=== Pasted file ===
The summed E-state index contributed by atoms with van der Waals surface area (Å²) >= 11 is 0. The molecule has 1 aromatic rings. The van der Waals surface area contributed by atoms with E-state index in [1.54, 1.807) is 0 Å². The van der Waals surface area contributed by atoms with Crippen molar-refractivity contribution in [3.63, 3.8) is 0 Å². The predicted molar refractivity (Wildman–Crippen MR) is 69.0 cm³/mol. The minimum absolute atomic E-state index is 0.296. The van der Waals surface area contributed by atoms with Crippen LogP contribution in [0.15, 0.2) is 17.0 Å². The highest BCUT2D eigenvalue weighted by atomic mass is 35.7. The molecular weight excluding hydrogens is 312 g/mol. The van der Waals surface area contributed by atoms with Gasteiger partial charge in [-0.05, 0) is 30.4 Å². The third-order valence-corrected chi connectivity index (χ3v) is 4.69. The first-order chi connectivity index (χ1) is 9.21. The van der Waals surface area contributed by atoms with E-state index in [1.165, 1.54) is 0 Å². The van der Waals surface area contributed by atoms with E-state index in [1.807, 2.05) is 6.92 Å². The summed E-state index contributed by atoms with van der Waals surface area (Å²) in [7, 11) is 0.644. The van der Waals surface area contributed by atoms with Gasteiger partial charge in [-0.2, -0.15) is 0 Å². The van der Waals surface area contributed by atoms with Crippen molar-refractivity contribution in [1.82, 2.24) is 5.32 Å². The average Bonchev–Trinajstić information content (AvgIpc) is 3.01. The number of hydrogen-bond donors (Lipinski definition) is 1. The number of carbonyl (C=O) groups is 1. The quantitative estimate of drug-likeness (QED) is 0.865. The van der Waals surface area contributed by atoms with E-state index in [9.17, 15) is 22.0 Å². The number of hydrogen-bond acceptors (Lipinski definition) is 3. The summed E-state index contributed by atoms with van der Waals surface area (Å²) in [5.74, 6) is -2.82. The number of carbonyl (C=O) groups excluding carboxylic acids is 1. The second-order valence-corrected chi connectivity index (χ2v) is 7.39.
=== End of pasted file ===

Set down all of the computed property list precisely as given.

The summed E-state index contributed by atoms with van der Waals surface area (Å²) >= 11 is 0. The molecule has 1 aromatic rings. The van der Waals surface area contributed by atoms with E-state index in [1.54, 1.807) is 0 Å². The van der Waals surface area contributed by atoms with Crippen molar-refractivity contribution in [3.63, 3.8) is 0 Å². The predicted molar refractivity (Wildman–Crippen MR) is 69.0 cm³/mol. The minimum absolute atomic E-state index is 0.296. The van der Waals surface area contributed by atoms with Crippen LogP contribution in [0.15, 0.2) is 17.0 Å². The highest BCUT2D eigenvalue weighted by atomic mass is 35.7. The molecular weight excluding hydrogens is 312 g/mol. The van der Waals surface area contributed by atoms with Gasteiger partial charge in [-0.05, 0) is 30.4 Å². The third-order valence-corrected chi connectivity index (χ3v) is 4.69. The first-order chi connectivity index (χ1) is 9.21. The van der Waals surface area contributed by atoms with E-state index in [1.165, 1.54) is 0 Å². The van der Waals surface area contributed by atoms with E-state index in [1.807, 2.05) is 6.92 Å². The summed E-state index contributed by atoms with van der Waals surface area (Å²) in [7, 11) is 0.644. The van der Waals surface area contributed by atoms with Gasteiger partial charge in [-0.2, -0.15) is 0 Å². The van der Waals surface area contributed by atoms with Crippen molar-refractivity contribution in [1.82, 2.24) is 5.32 Å². The average Bonchev–Trinajstić information content (AvgIpc) is 3.01. The number of hydrogen-bond donors (Lipinski definition) is 1. The number of carbonyl (C=O) groups is 1. The quantitative estimate of drug-likeness (QED) is 0.865. The van der Waals surface area contributed by atoms with E-state index in [9.17, 15) is 22.0 Å². The number of hydrogen-bond acceptors (Lipinski definition) is 3. The summed E-state index contributed by atoms with van der Waals surface area (Å²) in [5.74, 6) is -2.82. The number of carbonyl (C=O) groups excluding carboxylic acids is 1. The second-order valence-corrected chi connectivity index (χ2v) is 7.39.